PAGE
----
ISLAMABAD: An accountability court in Islamabad on Friday suspended the permanent arrest warrant of former Finance Minister Ishaq Dar till October 7 in a case related to charges he amassed wealth beyond his known sources of income, with his lawyer saying the court had barred the politician from being arrested when he arrived in Pakistan from the UK within 15 days.
A Pakistani anti-corruption court declared Dar an absconder after the veteran politician, who is a close aide to three-time Prime Minister Nawaz Sharif, failed to turn up for several court hearings in 2017. Dar, who has pleaded not guilty, has said he is receiving medical treatment in London and is unable to return.
Through his lawyer Qazi Misbah, Dar filed an application before the accountability court to quash his arrest warrant on Thursday. The case was heard by Judge Mohammad Basheer of the accountability court.
“The court has ordered NAB [National Accountability Authority] authorities to not arrest Dar on his arrival in Pakistan by suspending his arrest warrant till October 7,” Misbah told Arab News.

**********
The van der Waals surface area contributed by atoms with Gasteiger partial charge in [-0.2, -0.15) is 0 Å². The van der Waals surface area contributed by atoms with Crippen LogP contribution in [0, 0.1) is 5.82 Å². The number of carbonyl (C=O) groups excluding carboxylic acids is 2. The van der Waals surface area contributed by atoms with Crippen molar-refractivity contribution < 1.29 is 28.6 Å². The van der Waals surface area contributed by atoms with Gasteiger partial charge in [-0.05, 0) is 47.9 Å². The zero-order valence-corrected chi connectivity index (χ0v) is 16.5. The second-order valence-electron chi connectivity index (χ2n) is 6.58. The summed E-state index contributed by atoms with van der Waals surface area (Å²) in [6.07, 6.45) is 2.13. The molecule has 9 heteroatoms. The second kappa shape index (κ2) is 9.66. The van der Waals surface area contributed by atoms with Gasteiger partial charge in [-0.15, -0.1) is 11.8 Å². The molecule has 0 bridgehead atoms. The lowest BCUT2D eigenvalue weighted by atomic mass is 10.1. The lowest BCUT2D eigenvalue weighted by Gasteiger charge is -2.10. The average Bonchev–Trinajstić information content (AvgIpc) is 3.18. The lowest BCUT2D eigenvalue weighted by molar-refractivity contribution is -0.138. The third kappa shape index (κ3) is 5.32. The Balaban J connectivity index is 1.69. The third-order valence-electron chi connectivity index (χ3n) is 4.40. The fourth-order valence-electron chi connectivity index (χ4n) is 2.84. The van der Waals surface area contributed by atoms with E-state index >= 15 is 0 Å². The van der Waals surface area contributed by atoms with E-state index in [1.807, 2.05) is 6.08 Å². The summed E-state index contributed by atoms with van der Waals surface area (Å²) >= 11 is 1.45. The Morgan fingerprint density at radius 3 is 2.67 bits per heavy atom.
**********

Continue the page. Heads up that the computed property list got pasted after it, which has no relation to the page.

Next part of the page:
“We have asked the court that he intends to join proceedings which was accepted by the court. He will come to Pakistan within 15 days and join the proceedings,” the lawyer added.
Misbah said he hoped the arrest warrant would be permanently revoked after Dar returned.
“We are hopeful that it will be permanently revoked as it was also stated by the honorable judge that he will decide on it after Dar’s physical appearance before court,” Misbah said, adding that the case would hopefully be quashed as NAB could not prove Dar had amassed assets beyond means.
The charges against Dar followed an investigation into the finances of former PM Nawaz Sharif, who was ousted in July 2017 after the Supreme Court disqualified him for not declaring a small salary from his son’s off-shore company.
The ex-finance minister is one of Sharif’s closest political allies and Dar’s son has married Sharif’s daughter. Both men deny any wrongdoing.
During his stint as finance minister from 2013-2017, Dar was initially lauded for steering Pakistan out of a balance of payments crisis in 2013 and returning the nuclear-armed country toward a higher growth trajectory.
But in the year before he stepped down as finance minister after Pakistan’s Supreme Court disqualified him from office, Dar faced widespread criticism for his refusal to allow the rupee to weaken to ease macroeconomic pressures. He was also accused of eroding the central bank’s independence.